…that went swiftly.

From four days ago, writing that short story, I ended up today making very minor tweaks and submitting it.  That makes both the fastest process from start to submission that I’ve ever gone through, and also the first time I’ve ever had more than one story out at the same time, and it was great fun, as the first draft ended up surprisingly good.

I believe Stephen King said something once about protecting the first draft.  That’s part of what I tried to do here.

I also have a third that I now need to work on before sending out, though there’ll be no first-draft preservation going on there.  It’s much longer than this story, around triple the length, and needs a little TLC before it’ll be ready to send out.  But it’s next on my radar.


I’m currently working on another short story, and this time it’s one that I’ve tried to write twice before.  I’ve always liked the idea, which (like some other stories I’ve written) has a bit of a Twilight Zone feel to it in the premise, though not in the actual telling.  I’ve never been able to get it the way I wanted, as every attempt to write it has turned out disappointingly.

I kicked off another attempt yesterday, and I think that this time all the pieces are falling into place properly.  Nice when it happens!

I recently received another rejection — three, now, for the same story — but this time, instead of a form rejection email or letter I actually got feedback from the magazine, which was a wonderful thing!  Not only did I agree with the criticism — and just as importantly, I think, the criticism is something I can remedy with only a little work and rethinking — but it also included some praise for elements of the story I tried hard to get right, and it was clear from the feedback that the responder read through the entire story.  That was a particularly pleasant thought, as until this point I had visions of people looking at the first page or two and dismissing the whole story out of hand before getting any further in.

It’s one of two rejections I’ve received from magazines or publishers with comments; once for the forgotten novel whose lead character’s name adorns this blog, and once for this short story.  And on both occasions, the comments have been encouraging.  So although it’s a rejection, it’s really put me in a good mood this morning.

Sick days suck.  Days when I’m sick, or days when my wife’s sick — they both blow mighty chunks that would make the many Gods proud.  And as far as writing goes, the stickiest, stinkiest chunk of all is that I feel pretty blah, low on energy, low on inspiration.  Given my ongoing commitment to try and work on my writing every single day, it presents a problem; if I pick up a project that I care about, something that I genuinely want to bring to a satisfying conclusion, then there’s a very real risk that my writing will plummet down hard into turdsville and deliver something that would best be deposited in the Bog of Eternal Stench.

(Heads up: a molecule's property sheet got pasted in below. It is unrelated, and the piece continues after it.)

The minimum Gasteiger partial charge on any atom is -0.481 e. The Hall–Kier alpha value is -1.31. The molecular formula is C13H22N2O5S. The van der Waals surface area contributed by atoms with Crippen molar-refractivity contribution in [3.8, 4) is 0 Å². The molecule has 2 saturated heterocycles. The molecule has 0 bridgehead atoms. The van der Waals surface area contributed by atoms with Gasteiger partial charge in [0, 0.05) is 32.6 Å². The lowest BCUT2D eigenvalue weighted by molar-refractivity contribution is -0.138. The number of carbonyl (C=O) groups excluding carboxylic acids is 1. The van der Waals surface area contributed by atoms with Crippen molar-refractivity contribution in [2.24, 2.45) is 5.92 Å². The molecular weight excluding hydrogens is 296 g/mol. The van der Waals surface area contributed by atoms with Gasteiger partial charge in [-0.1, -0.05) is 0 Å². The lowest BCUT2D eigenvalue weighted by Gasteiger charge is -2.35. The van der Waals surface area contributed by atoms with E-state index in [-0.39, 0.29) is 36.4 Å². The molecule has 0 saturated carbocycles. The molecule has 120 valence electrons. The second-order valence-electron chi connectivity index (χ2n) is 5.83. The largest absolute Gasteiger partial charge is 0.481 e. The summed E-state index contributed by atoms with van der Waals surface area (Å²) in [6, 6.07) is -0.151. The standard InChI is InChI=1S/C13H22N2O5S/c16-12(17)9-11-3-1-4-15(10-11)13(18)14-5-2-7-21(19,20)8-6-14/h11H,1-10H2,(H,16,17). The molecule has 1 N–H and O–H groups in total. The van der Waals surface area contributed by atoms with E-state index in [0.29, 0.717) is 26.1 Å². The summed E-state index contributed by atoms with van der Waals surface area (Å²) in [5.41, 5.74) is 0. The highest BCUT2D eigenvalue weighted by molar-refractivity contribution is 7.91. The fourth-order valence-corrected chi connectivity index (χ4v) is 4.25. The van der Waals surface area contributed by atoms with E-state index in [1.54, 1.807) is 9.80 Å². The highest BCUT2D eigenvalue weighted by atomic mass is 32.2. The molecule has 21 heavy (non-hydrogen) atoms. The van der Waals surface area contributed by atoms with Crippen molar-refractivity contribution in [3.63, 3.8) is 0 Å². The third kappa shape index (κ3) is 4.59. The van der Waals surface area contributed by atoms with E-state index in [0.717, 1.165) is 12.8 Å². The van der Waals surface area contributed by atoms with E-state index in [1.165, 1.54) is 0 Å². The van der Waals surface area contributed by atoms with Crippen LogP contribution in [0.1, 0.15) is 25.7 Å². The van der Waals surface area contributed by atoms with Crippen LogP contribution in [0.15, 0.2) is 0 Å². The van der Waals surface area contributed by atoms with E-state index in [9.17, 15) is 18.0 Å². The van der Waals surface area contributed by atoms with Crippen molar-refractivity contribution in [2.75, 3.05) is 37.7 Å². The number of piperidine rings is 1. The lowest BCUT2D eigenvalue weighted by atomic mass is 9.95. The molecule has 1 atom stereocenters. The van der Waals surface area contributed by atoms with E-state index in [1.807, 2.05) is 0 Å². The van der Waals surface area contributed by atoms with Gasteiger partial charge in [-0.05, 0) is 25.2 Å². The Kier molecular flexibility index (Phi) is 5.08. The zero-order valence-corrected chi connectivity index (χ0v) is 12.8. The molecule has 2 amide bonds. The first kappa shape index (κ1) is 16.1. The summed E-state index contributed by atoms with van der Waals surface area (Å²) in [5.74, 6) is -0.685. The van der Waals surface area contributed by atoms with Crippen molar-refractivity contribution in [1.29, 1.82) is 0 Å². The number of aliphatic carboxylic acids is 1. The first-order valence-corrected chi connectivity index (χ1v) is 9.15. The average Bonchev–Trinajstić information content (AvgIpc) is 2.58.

See that?  That's your writing, that is.

See that? That’s your writing, that is.

Today is a sick day.  But today, I find that I have a perfect task for days like this — editing.  Editing is not much fun at the best of times, but what it doesn’t need (or at least, what it doesn’t need as much of) is inspiration and fresh ideas, namely the kinds of things that my sick-day brain seems loath to provide.

This doesn’t always hold true.  Sometimes, when I’m sick or miserable or in other states of emotional funk, I can channel it directly into my writing either in reflection or opposition of that emotional state.  The emotions can drive a different way of thinking, prompting my brain to ask different questions than it might otherwise, and in that process give me different answers that either take a story in a new direction, or reveal entirely new stories to be written.  But in a state of Blah, my brain doesn’t want to answer questions at all.  Not the interesting kind, anyway.

Fortunately, it does seem willing to be asked “does this sentence work”, “did you forget anything obvious”, “do his actions actually make sense” and the other kinds of questions that are useful during editing.  And editing seems to be able to warm my brain up a bit, so that by the time I’m done, I may even be ready to tackle something a little bit more interesting.  Today, should it strike me, I have a path lined up towards a small light horror tale I began writing; the idea is still fresh in my head, and I’d like to pursue it.

However, editing first.  And that’s probably not a bad thing; editing is a task I hate, as I enjoy creating more than correcting.  I can be perfectionistic, but I lack the patience to achieve perfection, which can make for a frustrating conflict.  Today, however, editing is on my table, and I’m already actually enjoying it.

If you happen to be like me (i.e., lazy) then here’s something I finally got around to making for myself.  It’s very simple, provided that you have either a flash-drive you keep plugged in or an external backup hard-drive, either of which has a fixed drive letter.  Oh, and provided that you keep all your writing in a single folder (I do — it’s fine if you have subfolders within that folder, but it all needs to have a single parent folder you can point the batch at).  And also, provided that you’re using Windows.  I’m sure there are equally simple solutions in other operating systems, but I don’t use them.

Anyway – to make it as easy to back up your writing as a double-click, put the following on a single line a text file:

xcopy c:\path\to\your\writing j:\path\to\your\backup /Y /S /E /C /H /K